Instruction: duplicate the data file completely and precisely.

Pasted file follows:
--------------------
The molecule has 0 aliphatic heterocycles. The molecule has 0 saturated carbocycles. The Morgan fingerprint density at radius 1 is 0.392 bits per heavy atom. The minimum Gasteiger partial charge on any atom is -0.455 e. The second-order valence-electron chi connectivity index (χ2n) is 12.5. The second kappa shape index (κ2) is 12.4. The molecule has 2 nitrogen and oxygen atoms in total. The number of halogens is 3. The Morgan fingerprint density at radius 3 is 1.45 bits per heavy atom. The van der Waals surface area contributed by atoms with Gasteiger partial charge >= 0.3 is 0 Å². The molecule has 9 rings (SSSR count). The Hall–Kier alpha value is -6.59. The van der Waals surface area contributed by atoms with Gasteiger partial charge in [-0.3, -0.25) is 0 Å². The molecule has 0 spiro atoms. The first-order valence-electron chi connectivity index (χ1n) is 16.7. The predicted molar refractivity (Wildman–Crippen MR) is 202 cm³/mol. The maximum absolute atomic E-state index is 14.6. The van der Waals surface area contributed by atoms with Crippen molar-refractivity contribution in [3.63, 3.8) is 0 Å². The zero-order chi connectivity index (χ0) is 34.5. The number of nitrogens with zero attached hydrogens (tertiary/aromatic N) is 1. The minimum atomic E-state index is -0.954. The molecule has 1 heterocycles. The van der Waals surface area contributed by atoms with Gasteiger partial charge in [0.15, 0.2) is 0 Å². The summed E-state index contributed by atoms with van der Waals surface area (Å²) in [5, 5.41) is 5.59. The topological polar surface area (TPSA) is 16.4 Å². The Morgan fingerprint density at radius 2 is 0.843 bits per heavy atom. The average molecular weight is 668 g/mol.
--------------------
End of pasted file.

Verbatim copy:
The molecule has 0 aliphatic heterocycles. The molecule has 0 saturated carbocycles. The Morgan fingerprint density at radius 1 is 0.392 bits per heavy atom. The minimum Gasteiger partial charge on any atom is -0.455 e. The second-order valence-electron chi connectivity index (χ2n) is 12.5. The second kappa shape index (κ2) is 12.4. The molecule has 2 nitrogen and oxygen atoms in total. The number of halogens is 3. The Morgan fingerprint density at radius 3 is 1.45 bits per heavy atom. The van der Waals surface area contributed by atoms with Gasteiger partial charge >= 0.3 is 0 Å². The molecule has 9 rings (SSSR count). The Hall–Kier alpha value is -6.59. The van der Waals surface area contributed by atoms with Gasteiger partial charge in [-0.3, -0.25) is 0 Å². The molecule has 0 spiro atoms. The first-order valence-electron chi connectivity index (χ1n) is 16.7. The predicted molar refractivity (Wildman–Crippen MR) is 202 cm³/mol. The maximum absolute atomic E-state index is 14.6. The van der Waals surface area contributed by atoms with Crippen molar-refractivity contribution in [3.63, 3.8) is 0 Å². The zero-order chi connectivity index (χ0) is 34.5. The number of nitrogens with zero attached hydrogens (tertiary/aromatic N) is 1. The minimum atomic E-state index is -0.954. The molecule has 1 heterocycles. The van der Waals surface area contributed by atoms with Gasteiger partial charge in [0.15, 0.2) is 0 Å². The summed E-state index contributed by atoms with van der Waals surface area (Å²) in [5, 5.41) is 5.59. The topological polar surface area (TPSA) is 16.4 Å². The Morgan fingerprint density at radius 2 is 0.843 bits per heavy atom. The average molecular weight is 668 g/mol.